Cabinet Office (2010). The Coalition: our programme for government . London: Crown Copyright. http://www.cabinetoffice.gov.uk/media/409088/pfg_coalition.pdf
Canadian Index of Wellbeing (2010). Indicators of Democratic Engagement . Toronto: Canadian Index of Wellbeing. http://www.ciw.ca/en/TheCanadianIndexOfWellbeing/DomainsOfWellbeing/DemocraticEngagement.aspx
Coleman, S. (2005). “e-Democracy: what's the big idea?”. Manchester: British Council. http://www.britishcouncil.org/bc-edemocracy-2.doc
Duff, A. (2011). “The Rawls-Tawney Theorem and the Digital Divide in Postindustrial Society.” Journal of the American Society for Information Science and Technology . 62 (3), 604-612.
Hansard Society (2009). Audit of Political Engagement 6: Political Engagement Indicators . London: Hansard Society. http://www.hansardsociety.org.uk/files/folders/1755/download.aspx
Hill, C. (2009). “Inside, outside & online”. American Libraries , 40 (3), 38-42.
Institute for Citizenship (2012) “What is Citizenship?” http://citizen.org.uk/What_is_Citizenship.htm
Jensen, M. Danziger, J.N. & Venkatesh, A. (2007). “Civil society and cyber society: the role of the internet in community associations and democratic politics”. The Information Society , 23 , 39-50.
Madsen, M.C. (2009). "The library as democratic hothouse". Scandinavian Public Library Quarterly, 42 (1), 10-11.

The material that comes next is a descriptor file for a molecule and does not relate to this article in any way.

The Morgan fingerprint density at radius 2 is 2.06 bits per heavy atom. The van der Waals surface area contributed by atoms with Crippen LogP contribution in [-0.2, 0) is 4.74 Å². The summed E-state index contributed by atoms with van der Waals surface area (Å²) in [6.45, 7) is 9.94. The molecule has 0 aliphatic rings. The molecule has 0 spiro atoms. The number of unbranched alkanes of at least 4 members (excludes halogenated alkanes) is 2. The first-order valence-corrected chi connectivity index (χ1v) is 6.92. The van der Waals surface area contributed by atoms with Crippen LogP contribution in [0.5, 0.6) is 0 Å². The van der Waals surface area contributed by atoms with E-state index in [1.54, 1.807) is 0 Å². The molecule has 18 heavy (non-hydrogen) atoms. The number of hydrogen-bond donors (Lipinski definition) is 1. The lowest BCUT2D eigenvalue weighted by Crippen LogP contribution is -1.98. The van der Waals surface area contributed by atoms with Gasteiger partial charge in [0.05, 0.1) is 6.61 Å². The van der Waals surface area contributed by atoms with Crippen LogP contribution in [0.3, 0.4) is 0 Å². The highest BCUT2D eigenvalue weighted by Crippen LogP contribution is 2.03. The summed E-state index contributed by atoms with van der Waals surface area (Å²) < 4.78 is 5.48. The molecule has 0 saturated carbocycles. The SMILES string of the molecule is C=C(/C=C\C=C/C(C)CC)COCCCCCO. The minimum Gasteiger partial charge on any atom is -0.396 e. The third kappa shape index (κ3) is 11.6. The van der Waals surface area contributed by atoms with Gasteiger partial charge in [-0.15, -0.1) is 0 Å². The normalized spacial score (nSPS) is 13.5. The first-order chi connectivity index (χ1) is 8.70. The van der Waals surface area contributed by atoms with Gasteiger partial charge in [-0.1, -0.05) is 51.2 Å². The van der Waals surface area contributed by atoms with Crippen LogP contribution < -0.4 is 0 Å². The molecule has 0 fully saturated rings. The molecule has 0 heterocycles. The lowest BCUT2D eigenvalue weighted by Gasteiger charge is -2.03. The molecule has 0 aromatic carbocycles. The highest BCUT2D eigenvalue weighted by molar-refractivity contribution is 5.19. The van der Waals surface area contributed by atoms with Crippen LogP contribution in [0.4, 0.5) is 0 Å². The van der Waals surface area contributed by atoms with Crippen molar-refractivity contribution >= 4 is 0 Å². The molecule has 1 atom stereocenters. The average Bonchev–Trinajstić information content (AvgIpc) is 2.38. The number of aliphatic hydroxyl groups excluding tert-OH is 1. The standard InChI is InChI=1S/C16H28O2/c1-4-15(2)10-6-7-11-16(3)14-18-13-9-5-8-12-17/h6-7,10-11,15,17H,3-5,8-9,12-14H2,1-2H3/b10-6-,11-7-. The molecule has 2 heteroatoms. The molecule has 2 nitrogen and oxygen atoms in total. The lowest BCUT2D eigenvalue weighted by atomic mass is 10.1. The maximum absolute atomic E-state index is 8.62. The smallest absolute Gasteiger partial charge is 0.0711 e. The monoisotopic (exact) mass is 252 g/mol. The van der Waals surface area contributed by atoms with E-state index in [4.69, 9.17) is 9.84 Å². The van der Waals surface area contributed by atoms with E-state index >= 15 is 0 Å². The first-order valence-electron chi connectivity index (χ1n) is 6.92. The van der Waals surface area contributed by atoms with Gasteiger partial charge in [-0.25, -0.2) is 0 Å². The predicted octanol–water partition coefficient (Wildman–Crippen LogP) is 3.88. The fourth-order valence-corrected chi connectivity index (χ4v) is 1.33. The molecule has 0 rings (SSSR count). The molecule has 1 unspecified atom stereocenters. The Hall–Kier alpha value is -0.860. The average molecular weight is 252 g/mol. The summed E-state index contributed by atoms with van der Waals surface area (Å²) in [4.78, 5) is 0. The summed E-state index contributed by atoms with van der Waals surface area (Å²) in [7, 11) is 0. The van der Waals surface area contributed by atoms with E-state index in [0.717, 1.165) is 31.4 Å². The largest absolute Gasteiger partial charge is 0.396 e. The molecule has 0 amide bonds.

Moy, P. & Gastil, J. (2006). “Predicting deliberative conversation: the impact of discussion networks, media use, and political cognition”. Political Communication , 23 , 443-460.
Museums, Libraries and Archives Council (2008). Generic Social Outcomes . http://inspiringlearningforall.gov.uk/toolstemplates/genericsocial/
Print, M. (2007). Citizenship education and youth participation in democracy". British Journal of Educational Studies , 55 (3), 325-345. http://www3.interscience.wiley.com.eresources.shef.ac.uk/cgi-bin/fulltext/118492668/PDFSTART
Sunstein, C. (2001). republic.com. Princeton, N.J. : Princeton University Press.
Tapia, A. H. & Ortiz, J. A. (2010). "Network Hopes: Municipalities Deploying Wireless internet to Increase Civic Engagement". Social Science Computer Review , 28 (1), 93-117. http://ssc.sagepub.com/cgi/content/abstract/28/1/93
Uitermark, J. & Duyvendak, J. W. (2008). "Citizen participation in a mediated age: neighbourhood governance in The Netherlands". International Journal of Urban and Regional Research , 32 (1), 114-134. http://www3.interscience.wiley.com.eresources.shef.ac.uk/cgi-bin/fulltext/119403656/PDFSTART
Library polling station by makelessnoise on Flickr
Public library computer by sillygwailo on Flickr
Global village communications by Combined Media on Flickr